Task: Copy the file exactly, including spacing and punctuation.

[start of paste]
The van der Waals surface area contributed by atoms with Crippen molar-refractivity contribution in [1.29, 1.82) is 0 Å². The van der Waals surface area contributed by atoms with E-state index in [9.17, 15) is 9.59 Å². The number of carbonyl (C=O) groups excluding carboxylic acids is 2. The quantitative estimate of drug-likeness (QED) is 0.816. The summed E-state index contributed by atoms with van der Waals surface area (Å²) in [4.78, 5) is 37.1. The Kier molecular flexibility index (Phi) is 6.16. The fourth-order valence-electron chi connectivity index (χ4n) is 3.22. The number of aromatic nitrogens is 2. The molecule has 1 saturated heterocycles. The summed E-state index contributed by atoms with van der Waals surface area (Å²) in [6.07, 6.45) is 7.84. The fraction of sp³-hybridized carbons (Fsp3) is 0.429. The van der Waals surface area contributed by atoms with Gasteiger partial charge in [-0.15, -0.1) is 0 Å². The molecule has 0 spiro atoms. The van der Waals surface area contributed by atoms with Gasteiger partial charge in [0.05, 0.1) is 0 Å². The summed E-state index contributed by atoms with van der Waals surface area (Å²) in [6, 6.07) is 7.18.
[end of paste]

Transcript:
The van der Waals surface area contributed by atoms with Crippen molar-refractivity contribution in [1.29, 1.82) is 0 Å². The van der Waals surface area contributed by atoms with E-state index in [9.17, 15) is 9.59 Å². The number of carbonyl (C=O) groups excluding carboxylic acids is 2. The quantitative estimate of drug-likeness (QED) is 0.816. The summed E-state index contributed by atoms with van der Waals surface area (Å²) in [4.78, 5) is 37.1. The Kier molecular flexibility index (Phi) is 6.16. The fourth-order valence-electron chi connectivity index (χ4n) is 3.22. The number of aromatic nitrogens is 2. The molecule has 1 saturated heterocycles. The summed E-state index contributed by atoms with van der Waals surface area (Å²) in [6.07, 6.45) is 7.84. The fraction of sp³-hybridized carbons (Fsp3) is 0.429. The van der Waals surface area contributed by atoms with Gasteiger partial charge in [-0.15, -0.1) is 0 Å². The molecule has 0 spiro atoms. The van der Waals surface area contributed by atoms with Gasteiger partial charge in [0.05, 0.1) is 0 Å². The summed E-state index contributed by atoms with van der Waals surface area (Å²) in [6, 6.07) is 7.18.